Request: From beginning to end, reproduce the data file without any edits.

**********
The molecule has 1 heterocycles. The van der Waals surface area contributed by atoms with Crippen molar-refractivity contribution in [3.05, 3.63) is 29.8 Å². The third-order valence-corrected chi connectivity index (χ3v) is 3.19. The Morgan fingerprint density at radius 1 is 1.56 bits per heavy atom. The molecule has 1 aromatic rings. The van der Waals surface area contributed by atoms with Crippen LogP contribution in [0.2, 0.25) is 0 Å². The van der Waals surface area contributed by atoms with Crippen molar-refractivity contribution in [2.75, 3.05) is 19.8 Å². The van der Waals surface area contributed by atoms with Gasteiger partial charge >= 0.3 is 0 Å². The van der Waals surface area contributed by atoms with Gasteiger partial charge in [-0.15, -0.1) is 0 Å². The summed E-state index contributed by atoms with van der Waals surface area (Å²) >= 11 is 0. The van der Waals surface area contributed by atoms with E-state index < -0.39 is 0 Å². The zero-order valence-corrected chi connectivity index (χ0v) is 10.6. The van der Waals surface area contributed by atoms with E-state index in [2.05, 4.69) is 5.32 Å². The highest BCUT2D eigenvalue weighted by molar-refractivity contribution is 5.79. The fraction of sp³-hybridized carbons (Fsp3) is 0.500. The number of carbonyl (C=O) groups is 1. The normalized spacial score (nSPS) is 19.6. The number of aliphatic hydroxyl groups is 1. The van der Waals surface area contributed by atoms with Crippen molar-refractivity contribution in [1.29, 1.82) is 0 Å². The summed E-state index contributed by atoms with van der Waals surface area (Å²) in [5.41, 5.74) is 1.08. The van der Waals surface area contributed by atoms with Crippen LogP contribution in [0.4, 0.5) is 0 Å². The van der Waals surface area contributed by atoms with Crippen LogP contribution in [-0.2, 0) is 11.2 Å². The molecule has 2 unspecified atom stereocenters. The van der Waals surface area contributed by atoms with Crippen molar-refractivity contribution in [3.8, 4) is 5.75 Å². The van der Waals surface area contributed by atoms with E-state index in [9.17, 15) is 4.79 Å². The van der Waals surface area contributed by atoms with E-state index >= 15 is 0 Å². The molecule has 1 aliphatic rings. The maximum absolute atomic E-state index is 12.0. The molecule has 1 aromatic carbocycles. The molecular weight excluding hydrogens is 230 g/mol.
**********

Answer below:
The molecule has 1 heterocycles. The van der Waals surface area contributed by atoms with Crippen molar-refractivity contribution in [3.05, 3.63) is 29.8 Å². The third-order valence-corrected chi connectivity index (χ3v) is 3.19. The Morgan fingerprint density at radius 1 is 1.56 bits per heavy atom. The molecule has 1 aromatic rings. The van der Waals surface area contributed by atoms with Crippen LogP contribution in [0.2, 0.25) is 0 Å². The van der Waals surface area contributed by atoms with Crippen molar-refractivity contribution in [2.75, 3.05) is 19.8 Å². The van der Waals surface area contributed by atoms with Gasteiger partial charge >= 0.3 is 0 Å². The van der Waals surface area contributed by atoms with Gasteiger partial charge in [-0.15, -0.1) is 0 Å². The summed E-state index contributed by atoms with van der Waals surface area (Å²) >= 11 is 0. The van der Waals surface area contributed by atoms with E-state index < -0.39 is 0 Å². The zero-order valence-corrected chi connectivity index (χ0v) is 10.6. The van der Waals surface area contributed by atoms with E-state index in [2.05, 4.69) is 5.32 Å². The highest BCUT2D eigenvalue weighted by molar-refractivity contribution is 5.79. The fraction of sp³-hybridized carbons (Fsp3) is 0.500. The number of carbonyl (C=O) groups is 1. The normalized spacial score (nSPS) is 19.6. The number of aliphatic hydroxyl groups is 1. The van der Waals surface area contributed by atoms with Crippen molar-refractivity contribution in [1.29, 1.82) is 0 Å². The summed E-state index contributed by atoms with van der Waals surface area (Å²) in [5.41, 5.74) is 1.08. The van der Waals surface area contributed by atoms with Crippen LogP contribution in [0.4, 0.5) is 0 Å². The van der Waals surface area contributed by atoms with Crippen LogP contribution in [-0.2, 0) is 11.2 Å². The molecule has 2 unspecified atom stereocenters. The van der Waals surface area contributed by atoms with Crippen molar-refractivity contribution in [3.8, 4) is 5.75 Å². The van der Waals surface area contributed by atoms with E-state index in [9.17, 15) is 4.79 Å². The van der Waals surface area contributed by atoms with E-state index >= 15 is 0 Å². The molecule has 1 aliphatic rings. The maximum absolute atomic E-state index is 12.0. The molecule has 1 aromatic carbocycles. The molecular weight excluding hydrogens is 230 g/mol.